Last Thursday marked the first day of lift access at Mammoth Mountain, and this next Friday brings in the final day of fishing throughout the majority of Inyo and Mono counties. One chapter closes, another begins. We truly live among the seasons in this corner of the state. Unlike Southern California, which experiences nine months of spring, and three months of summer, we live with four distinct seasons: six months of winter, three weeks of spring, four months of summer, and five weeks of autumn. Yep, we file away in the archives yet again another brilliant October, reminiscent of some of the most spectacular golden aspen we have seen in a few years. Our autumn is that time of year to get into a few late season browns, while thinking about pulling the skis and boards out of the rack, to file an edge or two, and lay on some ironed wax. Well, folks, we are turning that corner now.
What can be said of the 2013 fishing season? It started off as strong and consistent as ever. With below average snowfalls the winter prior, anglers came out swinging. Little time was wasted before Steve Marti and his gang up at Lower Twin Lakes in Bridgeport made the front cover of Western Outdoor News for the numerous double-digit trout coming out of the world-class stillwater fishery. Crowley Lake made an immediate appearance into the spotlight as well. One of the most memorable fly fishing experiences I have had for quite some time was spending a morning on Crowley with fellow guide Cog MacNeil, assisting Mark Spieler and DSES with a wounded warrior water excursion. Hot Creek started off strong. The Upper Owens fished well all summer. The creeks in the high country produced numerous glorious hiking and fishing day trip excursions, away from it all.
Word about the world-class angling in Mammoth Lakes and its surroundings got out quickly in Southern California. This was a busy summer. It seems that every time I got on the water, be it Hot Creek, the Upper Owens, or Crowley, there were plenty of guides busy with clients. We pulled off another successful Independence Day party. I spent that morning fishing the San Joaquin River with former MUSD Superintendent Rich Boccia. We got into a lot of goldens. The San Joaquin fished well all summer.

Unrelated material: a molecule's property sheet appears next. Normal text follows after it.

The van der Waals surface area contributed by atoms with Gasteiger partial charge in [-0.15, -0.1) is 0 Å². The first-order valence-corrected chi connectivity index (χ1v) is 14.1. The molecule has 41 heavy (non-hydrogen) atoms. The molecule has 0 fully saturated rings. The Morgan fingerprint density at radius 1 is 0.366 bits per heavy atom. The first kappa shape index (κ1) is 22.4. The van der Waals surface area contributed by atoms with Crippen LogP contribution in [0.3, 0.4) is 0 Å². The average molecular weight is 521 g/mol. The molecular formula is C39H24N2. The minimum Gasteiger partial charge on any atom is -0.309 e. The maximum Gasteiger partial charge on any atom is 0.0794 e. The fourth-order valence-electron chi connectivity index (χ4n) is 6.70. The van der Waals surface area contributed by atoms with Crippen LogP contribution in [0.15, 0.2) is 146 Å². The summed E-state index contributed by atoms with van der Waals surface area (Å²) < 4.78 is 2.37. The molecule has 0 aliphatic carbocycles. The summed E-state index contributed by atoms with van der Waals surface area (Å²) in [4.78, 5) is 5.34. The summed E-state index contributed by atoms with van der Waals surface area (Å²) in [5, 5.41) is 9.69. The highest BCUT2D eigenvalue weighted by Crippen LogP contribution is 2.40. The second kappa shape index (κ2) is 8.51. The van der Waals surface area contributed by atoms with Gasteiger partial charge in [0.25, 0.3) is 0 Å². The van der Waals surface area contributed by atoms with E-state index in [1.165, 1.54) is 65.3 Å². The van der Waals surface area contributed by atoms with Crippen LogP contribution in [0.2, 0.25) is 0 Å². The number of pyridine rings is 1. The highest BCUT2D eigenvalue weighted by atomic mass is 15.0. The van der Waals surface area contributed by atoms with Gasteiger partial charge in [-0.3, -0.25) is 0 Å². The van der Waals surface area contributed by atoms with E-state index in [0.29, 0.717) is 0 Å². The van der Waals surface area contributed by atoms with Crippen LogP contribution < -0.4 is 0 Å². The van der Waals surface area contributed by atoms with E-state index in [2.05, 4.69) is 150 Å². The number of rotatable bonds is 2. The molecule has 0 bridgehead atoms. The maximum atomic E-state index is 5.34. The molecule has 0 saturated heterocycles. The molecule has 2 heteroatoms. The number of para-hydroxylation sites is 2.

The latter half of July brought a bit more challenges to the fishing season in our parts. The air quality from the Rim Fire went south, and put a two-week dent into the enjoyment of being outdoors, under any capacity. I followed the fire from afar, as I spent some time up in Oregon and Washington this last summer crawling in creeks with a fly rod in hand, and a muddy labrador at my side. I wanted to experience fly fishing in another part of the Western United States. And, I found world-class angling in the Cascades Mountain range. The head waters of the Upper Deschutes is pristine, beautiful country. I spent some time around Sunriver, Oregon, next to Mount Bachelor Ski Area. It is a lot like Mammoth, impressive skiing in the winter, great angling in the summer. You can stand in Sunriver, throw a dart in any direction, and it will land on a trout species, salmon, or steelhead fish. The fishing there is no joke. I returned to Mammoth, and realized, we also live in undoubtedly world-class trout fishing country. Our rivers flow closer to 150cfs (cubic feet per second) compared to 4000cfs, but, Hot Creek is recognized as the most densely-populated trout stream in the entire whole of North America. There is something to be said for that.
August incurred some challenging moving water casting. With the snowmelt completely gone, water levels were low and vegetation was high. I lost my fair share of flies at Hot Creek, as did everyone else. But, the dry action turned on, and held pretty steady for a couple of good months.
The Upper Owens gets my pick for September. It just fished sweet. I so easily overlook it, since Hot Creek is a closer drive, and doesn’t require wet wading, but the Owens has some holes stacked with beautiful trout. The Upper Owens will remain open from the bridge on up, and it will be worth hitting.
Only a couple weeks back I made the transition to the lower valley, casting flies in the Wild Trout Region of the Lower Owens. What a majestic place. The views of Mount Tom standing so high overhead make for one of the most scenic places to fish in the entire region. Fishing on the Lower Owens right now is epic. Fly anglers are dialing into lots and lots of trout. Mostly wet flies, but some midmorning dry action as well.
So, we start a new season. The lifts are spinning. Guests are coming into the town to get their first few turns of the season. I have my season pass locked and loaded for spending a few hours on Mammoth Mountain and June Mountain this upcoming winter. I don’t believe though that I am ready to close that last chapter of tying on flies and hooking trout. We live in a part of the world where I can wake up on a Saturday morning in the middle of winter, and find myself casting a rod in the sunshine on the water near Bishop, return to Mammoth in the early afternoon, and drop into the Avy Chutes off Chair 22 for the last hour of skiing on the mountain. Plenty of folk in Southern California enjoy their nine months of spring, and three months of summer. I am glad they do. It works for them. I’ve been here for over nine years now, and I’m not leaving any time soon.
A more detailed report can be found at http://kittredgesports.com/fishing_report.php. Leonard guides for Kittredge Sports. Call 760.934.7566.